Background: Experimental animal model studies have shown neuroprotective properties
of magnesium. We assessed the relationship between admission magnesium and admission
stroke severity and 3-month clinical outcomes in patients with acute intracerebral hemorrhage
Methods: The present study included 323 patients with acute ICH who were prospectively identified.
Demographic characteristics, lifestyle risk factors, NIHSS score, hematoma volumes, and
other clinical features were recorded at baseline for all participants. Patients were divided into
three groups based on the admission magnesium levels (T1: <0.84; T2: 0.84-0.91; T3: ≥0.91
mmol/L). Clinical outcomes were death, poor functional outcome (defined by modified Rankin
scale [mRS] scores 3-6) at 3 months.
Results: After 3-month follow-up, 40 (12.4%) all-cause mortality and 132 (40.9%) poor functional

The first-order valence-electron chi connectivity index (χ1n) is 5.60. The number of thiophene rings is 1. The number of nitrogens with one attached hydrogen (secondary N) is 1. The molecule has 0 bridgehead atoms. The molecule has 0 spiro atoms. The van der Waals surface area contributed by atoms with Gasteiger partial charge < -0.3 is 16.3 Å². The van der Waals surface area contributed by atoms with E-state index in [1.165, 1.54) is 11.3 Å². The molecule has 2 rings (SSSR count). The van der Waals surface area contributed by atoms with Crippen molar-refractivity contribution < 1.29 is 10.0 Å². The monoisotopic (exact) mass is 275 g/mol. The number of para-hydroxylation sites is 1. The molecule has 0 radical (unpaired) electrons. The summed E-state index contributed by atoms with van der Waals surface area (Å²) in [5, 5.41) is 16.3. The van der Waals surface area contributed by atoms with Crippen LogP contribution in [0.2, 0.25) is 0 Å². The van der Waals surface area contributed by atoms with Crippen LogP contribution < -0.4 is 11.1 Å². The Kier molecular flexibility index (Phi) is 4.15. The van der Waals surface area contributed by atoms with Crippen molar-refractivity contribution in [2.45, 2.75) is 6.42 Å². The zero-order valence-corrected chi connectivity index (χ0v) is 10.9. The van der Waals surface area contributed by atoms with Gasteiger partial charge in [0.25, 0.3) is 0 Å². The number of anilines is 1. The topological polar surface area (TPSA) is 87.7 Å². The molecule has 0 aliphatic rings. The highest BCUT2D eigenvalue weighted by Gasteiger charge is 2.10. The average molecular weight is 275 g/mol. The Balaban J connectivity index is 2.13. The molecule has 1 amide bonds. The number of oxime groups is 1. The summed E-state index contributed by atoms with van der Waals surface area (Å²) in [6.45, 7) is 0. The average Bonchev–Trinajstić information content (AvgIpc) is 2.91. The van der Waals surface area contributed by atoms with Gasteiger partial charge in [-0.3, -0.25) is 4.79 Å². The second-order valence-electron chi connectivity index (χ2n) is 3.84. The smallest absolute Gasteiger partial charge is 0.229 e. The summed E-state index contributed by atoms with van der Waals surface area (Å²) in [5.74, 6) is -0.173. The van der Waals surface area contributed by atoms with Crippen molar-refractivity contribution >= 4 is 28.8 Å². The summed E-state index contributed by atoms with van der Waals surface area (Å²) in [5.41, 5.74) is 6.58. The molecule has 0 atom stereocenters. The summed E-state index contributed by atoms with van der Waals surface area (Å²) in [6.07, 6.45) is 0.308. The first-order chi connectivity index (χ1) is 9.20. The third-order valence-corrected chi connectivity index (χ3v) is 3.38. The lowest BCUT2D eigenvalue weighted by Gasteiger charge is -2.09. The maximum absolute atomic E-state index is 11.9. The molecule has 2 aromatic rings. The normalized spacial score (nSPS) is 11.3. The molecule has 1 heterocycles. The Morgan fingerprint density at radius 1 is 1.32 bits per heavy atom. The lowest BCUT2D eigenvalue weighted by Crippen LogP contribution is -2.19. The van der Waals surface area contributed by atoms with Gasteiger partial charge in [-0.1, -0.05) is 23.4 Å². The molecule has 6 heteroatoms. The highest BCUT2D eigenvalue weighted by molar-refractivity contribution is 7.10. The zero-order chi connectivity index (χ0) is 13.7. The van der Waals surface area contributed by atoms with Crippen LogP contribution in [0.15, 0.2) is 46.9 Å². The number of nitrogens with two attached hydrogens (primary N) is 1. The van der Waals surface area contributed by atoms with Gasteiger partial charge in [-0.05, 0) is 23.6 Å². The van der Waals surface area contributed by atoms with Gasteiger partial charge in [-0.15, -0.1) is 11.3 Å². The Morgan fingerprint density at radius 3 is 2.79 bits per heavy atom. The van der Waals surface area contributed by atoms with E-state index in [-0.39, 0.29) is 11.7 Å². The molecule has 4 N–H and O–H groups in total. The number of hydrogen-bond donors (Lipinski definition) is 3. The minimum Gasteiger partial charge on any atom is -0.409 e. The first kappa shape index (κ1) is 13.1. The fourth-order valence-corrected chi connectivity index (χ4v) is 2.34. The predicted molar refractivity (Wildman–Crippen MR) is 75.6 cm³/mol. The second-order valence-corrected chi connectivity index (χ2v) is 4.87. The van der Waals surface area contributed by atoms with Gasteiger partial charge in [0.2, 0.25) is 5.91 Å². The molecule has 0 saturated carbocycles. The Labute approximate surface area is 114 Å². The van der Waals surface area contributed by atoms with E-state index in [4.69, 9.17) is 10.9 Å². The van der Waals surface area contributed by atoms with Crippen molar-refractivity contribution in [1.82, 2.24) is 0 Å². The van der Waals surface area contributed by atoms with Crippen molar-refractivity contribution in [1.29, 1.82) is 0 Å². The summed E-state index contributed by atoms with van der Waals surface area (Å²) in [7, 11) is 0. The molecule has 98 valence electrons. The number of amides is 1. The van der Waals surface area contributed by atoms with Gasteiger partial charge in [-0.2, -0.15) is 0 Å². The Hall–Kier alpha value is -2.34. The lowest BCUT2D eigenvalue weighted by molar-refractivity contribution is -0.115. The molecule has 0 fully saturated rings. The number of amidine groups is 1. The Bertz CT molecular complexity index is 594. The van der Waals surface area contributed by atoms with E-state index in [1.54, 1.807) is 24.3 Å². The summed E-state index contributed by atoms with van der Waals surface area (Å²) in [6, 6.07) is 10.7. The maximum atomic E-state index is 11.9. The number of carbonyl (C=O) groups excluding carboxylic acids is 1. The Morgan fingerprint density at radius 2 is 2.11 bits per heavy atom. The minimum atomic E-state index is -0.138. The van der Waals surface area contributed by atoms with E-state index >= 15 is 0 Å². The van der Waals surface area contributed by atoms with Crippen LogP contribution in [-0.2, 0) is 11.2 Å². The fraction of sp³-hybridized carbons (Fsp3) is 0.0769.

outcome were documented. Median NIHSS scores for each tertile (T1 to T3) were 8.0, 5.5, and
6.0, and median hematoma volumes were 10.0, 8.05, and 12.4 ml, respectively. There is no significant
association between baseline NIHSS scores(P=0.176) and hematoma volumes(P=0.442) in T3
and T1 in multivariable linear regression models. Compared with the patients in T1, those in T3
were associated with less frequency of all-cause mortality [adjusted odds ratio (OR), 0.10; 95%
confidence interval (CI), 0.02-0.54; P-trend=0.010] but not poor functional outcome (adjusted OR,
1.80; 95%CI, 0.71-4.56; P-trend=0.227) after adjustment for potential confounders.
Conclusions: Elevated admission serum magnesium level is associated with lower odds of mortality
but not poor functional outcome at 3 months in patients with acute ICH.